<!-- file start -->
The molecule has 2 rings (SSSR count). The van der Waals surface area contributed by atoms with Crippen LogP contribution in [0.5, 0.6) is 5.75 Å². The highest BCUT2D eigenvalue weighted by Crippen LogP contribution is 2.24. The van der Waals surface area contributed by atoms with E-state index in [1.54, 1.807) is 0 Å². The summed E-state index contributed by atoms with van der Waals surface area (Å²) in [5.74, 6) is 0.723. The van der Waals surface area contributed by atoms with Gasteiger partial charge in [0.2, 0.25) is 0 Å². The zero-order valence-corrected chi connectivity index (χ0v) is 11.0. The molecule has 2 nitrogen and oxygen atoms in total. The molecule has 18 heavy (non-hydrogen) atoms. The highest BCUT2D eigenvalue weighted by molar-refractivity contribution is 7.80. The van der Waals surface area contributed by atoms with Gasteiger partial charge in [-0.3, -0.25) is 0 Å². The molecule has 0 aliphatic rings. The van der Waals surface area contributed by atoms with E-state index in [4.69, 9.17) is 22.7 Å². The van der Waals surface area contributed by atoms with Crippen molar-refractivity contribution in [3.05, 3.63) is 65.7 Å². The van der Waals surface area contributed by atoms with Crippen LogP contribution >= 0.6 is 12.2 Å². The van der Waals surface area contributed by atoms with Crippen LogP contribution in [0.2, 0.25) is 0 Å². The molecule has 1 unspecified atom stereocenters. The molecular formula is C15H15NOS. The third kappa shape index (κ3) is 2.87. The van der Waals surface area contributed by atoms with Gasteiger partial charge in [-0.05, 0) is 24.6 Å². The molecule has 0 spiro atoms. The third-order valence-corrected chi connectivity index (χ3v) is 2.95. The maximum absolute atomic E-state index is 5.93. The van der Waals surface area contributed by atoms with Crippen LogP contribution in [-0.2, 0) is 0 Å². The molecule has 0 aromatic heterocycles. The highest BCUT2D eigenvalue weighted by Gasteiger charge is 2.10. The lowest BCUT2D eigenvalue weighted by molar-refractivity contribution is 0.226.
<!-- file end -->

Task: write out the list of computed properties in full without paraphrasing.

The molecule has 2 rings (SSSR count). The van der Waals surface area contributed by atoms with Crippen LogP contribution in [0.5, 0.6) is 5.75 Å². The highest BCUT2D eigenvalue weighted by Crippen LogP contribution is 2.24. The van der Waals surface area contributed by atoms with E-state index in [1.54, 1.807) is 0 Å². The summed E-state index contributed by atoms with van der Waals surface area (Å²) in [5.74, 6) is 0.723. The van der Waals surface area contributed by atoms with Gasteiger partial charge in [0.2, 0.25) is 0 Å². The zero-order valence-corrected chi connectivity index (χ0v) is 11.0. The molecule has 2 nitrogen and oxygen atoms in total. The molecule has 18 heavy (non-hydrogen) atoms. The highest BCUT2D eigenvalue weighted by molar-refractivity contribution is 7.80. The van der Waals surface area contributed by atoms with Gasteiger partial charge in [-0.3, -0.25) is 0 Å². The molecule has 0 aliphatic rings. The van der Waals surface area contributed by atoms with E-state index in [4.69, 9.17) is 22.7 Å². The van der Waals surface area contributed by atoms with Crippen molar-refractivity contribution in [3.05, 3.63) is 65.7 Å². The van der Waals surface area contributed by atoms with Crippen LogP contribution >= 0.6 is 12.2 Å². The van der Waals surface area contributed by atoms with Crippen LogP contribution in [0.2, 0.25) is 0 Å². The molecule has 1 unspecified atom stereocenters. The molecular formula is C15H15NOS. The third kappa shape index (κ3) is 2.87. The van der Waals surface area contributed by atoms with Gasteiger partial charge in [-0.05, 0) is 24.6 Å². The molecule has 0 spiro atoms. The third-order valence-corrected chi connectivity index (χ3v) is 2.95. The maximum absolute atomic E-state index is 5.93. The van der Waals surface area contributed by atoms with Crippen LogP contribution in [-0.2, 0) is 0 Å². The molecule has 0 aromatic heterocycles. The highest BCUT2D eigenvalue weighted by Gasteiger charge is 2.10. The lowest BCUT2D eigenvalue weighted by molar-refractivity contribution is 0.226.